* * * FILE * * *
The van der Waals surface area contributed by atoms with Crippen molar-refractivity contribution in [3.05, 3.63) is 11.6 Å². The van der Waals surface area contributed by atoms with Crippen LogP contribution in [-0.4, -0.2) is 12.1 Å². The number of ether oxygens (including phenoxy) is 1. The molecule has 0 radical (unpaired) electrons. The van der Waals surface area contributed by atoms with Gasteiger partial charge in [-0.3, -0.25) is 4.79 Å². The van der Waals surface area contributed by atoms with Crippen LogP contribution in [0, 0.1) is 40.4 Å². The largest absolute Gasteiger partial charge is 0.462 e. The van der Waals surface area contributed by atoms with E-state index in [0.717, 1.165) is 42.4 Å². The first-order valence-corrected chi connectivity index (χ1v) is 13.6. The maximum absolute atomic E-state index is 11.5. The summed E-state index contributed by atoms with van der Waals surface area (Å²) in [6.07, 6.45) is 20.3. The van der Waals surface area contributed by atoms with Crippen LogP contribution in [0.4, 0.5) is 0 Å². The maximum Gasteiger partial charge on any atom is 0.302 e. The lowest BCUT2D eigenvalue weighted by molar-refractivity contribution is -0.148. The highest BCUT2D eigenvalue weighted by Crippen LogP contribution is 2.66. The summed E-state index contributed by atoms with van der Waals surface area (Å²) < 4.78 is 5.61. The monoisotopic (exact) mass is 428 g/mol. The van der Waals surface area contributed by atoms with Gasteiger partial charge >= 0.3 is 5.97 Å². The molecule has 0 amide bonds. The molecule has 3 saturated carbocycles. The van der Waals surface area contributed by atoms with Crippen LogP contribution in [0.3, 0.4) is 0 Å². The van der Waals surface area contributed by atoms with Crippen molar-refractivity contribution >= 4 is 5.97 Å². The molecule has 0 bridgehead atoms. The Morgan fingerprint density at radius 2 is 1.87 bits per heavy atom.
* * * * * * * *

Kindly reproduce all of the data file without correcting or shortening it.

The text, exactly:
The van der Waals surface area contributed by atoms with Crippen molar-refractivity contribution in [3.05, 3.63) is 11.6 Å². The van der Waals surface area contributed by atoms with Crippen LogP contribution in [-0.4, -0.2) is 12.1 Å². The number of ether oxygens (including phenoxy) is 1. The molecule has 0 radical (unpaired) electrons. The van der Waals surface area contributed by atoms with Gasteiger partial charge in [-0.3, -0.25) is 4.79 Å². The van der Waals surface area contributed by atoms with Crippen LogP contribution in [0, 0.1) is 40.4 Å². The largest absolute Gasteiger partial charge is 0.462 e. The van der Waals surface area contributed by atoms with E-state index in [0.717, 1.165) is 42.4 Å². The first-order valence-corrected chi connectivity index (χ1v) is 13.6. The maximum absolute atomic E-state index is 11.5. The summed E-state index contributed by atoms with van der Waals surface area (Å²) in [6.07, 6.45) is 20.3. The van der Waals surface area contributed by atoms with Crippen LogP contribution in [0.4, 0.5) is 0 Å². The maximum Gasteiger partial charge on any atom is 0.302 e. The lowest BCUT2D eigenvalue weighted by molar-refractivity contribution is -0.148. The highest BCUT2D eigenvalue weighted by Crippen LogP contribution is 2.66. The summed E-state index contributed by atoms with van der Waals surface area (Å²) < 4.78 is 5.61. The monoisotopic (exact) mass is 428 g/mol. The van der Waals surface area contributed by atoms with Gasteiger partial charge >= 0.3 is 5.97 Å². The molecule has 0 amide bonds. The molecule has 3 saturated carbocycles. The van der Waals surface area contributed by atoms with Crippen LogP contribution in [0.3, 0.4) is 0 Å². The van der Waals surface area contributed by atoms with Crippen molar-refractivity contribution >= 4 is 5.97 Å². The molecule has 0 bridgehead atoms. The Morgan fingerprint density at radius 2 is 1.87 bits per heavy atom.